The First Carousel
by William L. Passauer

Source information provided by Barbara Fahs Charles.
A postcard of Monarch Park’s first carousel. It was postmarked July 1908.
Barbara Fahs Charles Collection.

Until 2012, there was little information concerning the first carousel installed at Monarch Park. It is believed that it arrived sometime after the park was purchased by Dan Geary in 1901 and removed upon the purchase of the second and last carousel in 1915. Now, thanks to the expertise of Barbara Fahs Charles, we believe we have identified the original carousel.

This close-up of the postcard shows the carousel as a Herschell-Spillman track machine.
Barbara Fahs Charles Collection.

A close look at the postcard above reveals a track machine with elaborate center scenery. This can also be seen in a photo of Monarch Park’s first carousel, below. These match an illustration and description in Herschell-Spillman Company’s Catalog B for a track machine “where a customer desires a very fine center, and expects to remain located in one place.”

Monarch Park’s first carousel, present from about 1901 to 1915.
Oil City Heritage Society
Monarch Park’s first carousel was similar to this image from the Herschell-Spillman Co. Catalogue B.
Barbara Fahs Charles Collection.

Images from the Armitage & Herschell patent of 1894 showing the carousel’s horse rocker system.
U.S. Patent Office.

Track machines were carousels where the horses were fastened on the end of beams (set up like spokes of a wagon wheel) on a circular platform. The horses were connected with rocker forks that pivoted allowing the horses to rock back and forth as they traveled in a circle, giving the horses a galloping motion. This style carousel with rockers was considered to be the most thrilling ride, as jumper carousels with overhead crankshafts were not yet common.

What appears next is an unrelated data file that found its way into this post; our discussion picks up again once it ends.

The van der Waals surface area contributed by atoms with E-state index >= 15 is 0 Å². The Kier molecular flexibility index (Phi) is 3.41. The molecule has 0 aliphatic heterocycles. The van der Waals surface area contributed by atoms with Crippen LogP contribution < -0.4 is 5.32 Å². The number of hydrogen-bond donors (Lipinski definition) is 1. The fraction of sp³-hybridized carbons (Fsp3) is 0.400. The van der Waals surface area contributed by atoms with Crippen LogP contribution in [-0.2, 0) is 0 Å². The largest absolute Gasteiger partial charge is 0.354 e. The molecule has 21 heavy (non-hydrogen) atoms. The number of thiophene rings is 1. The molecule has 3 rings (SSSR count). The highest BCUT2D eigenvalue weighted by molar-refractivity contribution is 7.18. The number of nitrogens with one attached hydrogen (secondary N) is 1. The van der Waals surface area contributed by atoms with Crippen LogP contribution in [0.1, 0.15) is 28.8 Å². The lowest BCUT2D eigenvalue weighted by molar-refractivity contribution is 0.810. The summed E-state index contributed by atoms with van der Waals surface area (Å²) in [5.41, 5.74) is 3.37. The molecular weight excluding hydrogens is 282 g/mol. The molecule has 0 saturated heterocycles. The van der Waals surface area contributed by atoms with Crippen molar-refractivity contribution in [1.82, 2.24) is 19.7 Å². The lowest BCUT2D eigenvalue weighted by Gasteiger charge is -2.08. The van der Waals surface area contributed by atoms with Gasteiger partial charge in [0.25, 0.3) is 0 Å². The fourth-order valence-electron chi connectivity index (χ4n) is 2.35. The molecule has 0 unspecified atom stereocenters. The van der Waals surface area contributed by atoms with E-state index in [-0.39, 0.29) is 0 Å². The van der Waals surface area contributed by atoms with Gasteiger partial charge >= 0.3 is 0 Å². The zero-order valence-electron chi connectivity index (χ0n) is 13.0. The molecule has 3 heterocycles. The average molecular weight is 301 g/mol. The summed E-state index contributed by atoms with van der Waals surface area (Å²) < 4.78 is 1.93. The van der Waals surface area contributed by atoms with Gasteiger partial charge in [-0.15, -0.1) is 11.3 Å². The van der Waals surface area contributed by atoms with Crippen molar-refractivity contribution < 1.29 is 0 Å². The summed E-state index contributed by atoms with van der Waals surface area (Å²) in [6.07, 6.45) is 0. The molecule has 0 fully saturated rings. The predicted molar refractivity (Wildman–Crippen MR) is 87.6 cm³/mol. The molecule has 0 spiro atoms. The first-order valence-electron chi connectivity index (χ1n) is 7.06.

The Herschell-Spillman Company made carousels in North Tonawanda, New York from the early 1900’s to the late 1910s. The company manufactured portable machines that could be used by traveling carnival operators and more elaborate park sized machines. We believe the Monarch Park carousel was a two-row Herschell-Spillman “Improved Two-Horse Gallery,” 40 feet in diameter, with 24 horses and 4 chariots mounted on 16 sweeps. Important to Monarch is that the park ownership bought enhancements consisting of an elaborate center and organ, as described in the undated, but known to be early 1900s, Catalog B:

“This center is constructed of seasoned poplar, is beautifully painted and hand-carved, as shown, and is of the same general pattern as the front of the organ used with this center. We also place mirrors in these centers in some of the panels, and, in fact, there is scarcely any limit to the amount of decorating we can do on the panels in the shape of brass work, where the customer desires a very expensive outfit.”